- details of facilities, by which vehicles will have their wheels, chassis and bodywork effectively cleaned and washed free of mud and similar substances at the application site. The approved facilities shall then be provided prior to the works commencing on site and thereafter shall be maintained in an effective working condition and used before vehicles exit the site and enter onto the adopted highway for the duration of the construction works.
- details of construction vehicle loading/unloading and turning facilities.
- details of parking facilities for site personnel and visitors during construction phase.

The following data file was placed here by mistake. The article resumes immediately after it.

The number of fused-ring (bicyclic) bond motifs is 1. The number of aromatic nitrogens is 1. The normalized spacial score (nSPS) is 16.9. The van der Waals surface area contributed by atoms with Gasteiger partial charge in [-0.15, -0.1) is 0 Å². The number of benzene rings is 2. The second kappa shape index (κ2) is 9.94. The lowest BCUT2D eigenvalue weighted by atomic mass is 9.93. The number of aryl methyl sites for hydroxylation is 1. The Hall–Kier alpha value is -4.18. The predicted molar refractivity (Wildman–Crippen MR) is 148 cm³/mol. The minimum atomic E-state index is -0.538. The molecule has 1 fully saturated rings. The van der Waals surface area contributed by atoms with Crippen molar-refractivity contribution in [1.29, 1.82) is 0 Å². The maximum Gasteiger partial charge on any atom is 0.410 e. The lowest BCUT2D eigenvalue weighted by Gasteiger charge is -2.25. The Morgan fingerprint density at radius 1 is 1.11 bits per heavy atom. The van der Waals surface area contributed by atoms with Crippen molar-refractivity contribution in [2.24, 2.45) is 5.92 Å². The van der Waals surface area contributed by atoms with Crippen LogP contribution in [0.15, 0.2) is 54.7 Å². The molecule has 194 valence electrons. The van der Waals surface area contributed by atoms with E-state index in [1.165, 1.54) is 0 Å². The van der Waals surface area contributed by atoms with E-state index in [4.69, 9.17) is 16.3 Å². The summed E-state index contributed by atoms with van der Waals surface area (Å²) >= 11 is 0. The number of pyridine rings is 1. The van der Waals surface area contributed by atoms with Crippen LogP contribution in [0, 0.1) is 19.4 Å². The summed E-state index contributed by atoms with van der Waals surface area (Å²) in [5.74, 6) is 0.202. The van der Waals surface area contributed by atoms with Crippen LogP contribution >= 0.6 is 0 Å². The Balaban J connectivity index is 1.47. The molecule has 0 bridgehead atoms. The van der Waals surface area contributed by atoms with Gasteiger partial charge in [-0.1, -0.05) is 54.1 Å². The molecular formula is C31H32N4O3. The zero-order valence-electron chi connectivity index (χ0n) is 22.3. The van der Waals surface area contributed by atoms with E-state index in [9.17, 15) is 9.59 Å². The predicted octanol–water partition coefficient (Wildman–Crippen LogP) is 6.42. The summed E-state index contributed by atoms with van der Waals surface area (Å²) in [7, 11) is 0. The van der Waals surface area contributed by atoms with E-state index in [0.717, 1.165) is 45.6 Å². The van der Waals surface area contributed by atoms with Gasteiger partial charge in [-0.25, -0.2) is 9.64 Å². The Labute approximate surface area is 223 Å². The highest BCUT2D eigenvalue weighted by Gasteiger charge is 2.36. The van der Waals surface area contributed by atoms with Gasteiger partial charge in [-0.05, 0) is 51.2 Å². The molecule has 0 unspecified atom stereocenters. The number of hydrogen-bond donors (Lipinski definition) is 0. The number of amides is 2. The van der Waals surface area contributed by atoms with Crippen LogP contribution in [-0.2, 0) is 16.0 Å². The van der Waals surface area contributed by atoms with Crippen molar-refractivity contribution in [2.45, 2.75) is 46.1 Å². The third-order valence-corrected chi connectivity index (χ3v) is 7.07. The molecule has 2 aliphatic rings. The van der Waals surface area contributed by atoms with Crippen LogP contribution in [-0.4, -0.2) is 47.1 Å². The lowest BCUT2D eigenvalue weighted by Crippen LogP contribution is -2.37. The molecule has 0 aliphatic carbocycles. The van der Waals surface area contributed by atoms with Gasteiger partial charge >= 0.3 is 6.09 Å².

The works shall be carried out in accordance with the approved details and retained for the duration of the construction works;
Reason: To ensure that no mud or other material is taken from the site on to the neighbouring highway by wheels of vehicles leaving the site to the detriment of highway safety and the amenities of local residents and to ensure that adequate space is available on site to ensure construction phase can be carried out without a detrimental impact on highway safety and local amenities. This information is required prior to commencement as any works may result in the nuisance that this condition seeks to prevent.
(7) The houses on Plots 6, 7 and 8 shall not be occupied until the acoustic attenuation measures (including the erection of the acoustic fence) described within the submitted Railway Noise Impact Assessment and approved drawings have been fully implemented;
Reason: In order to ensure that the occupants of the housing enjoy a reasonable standard of amenity.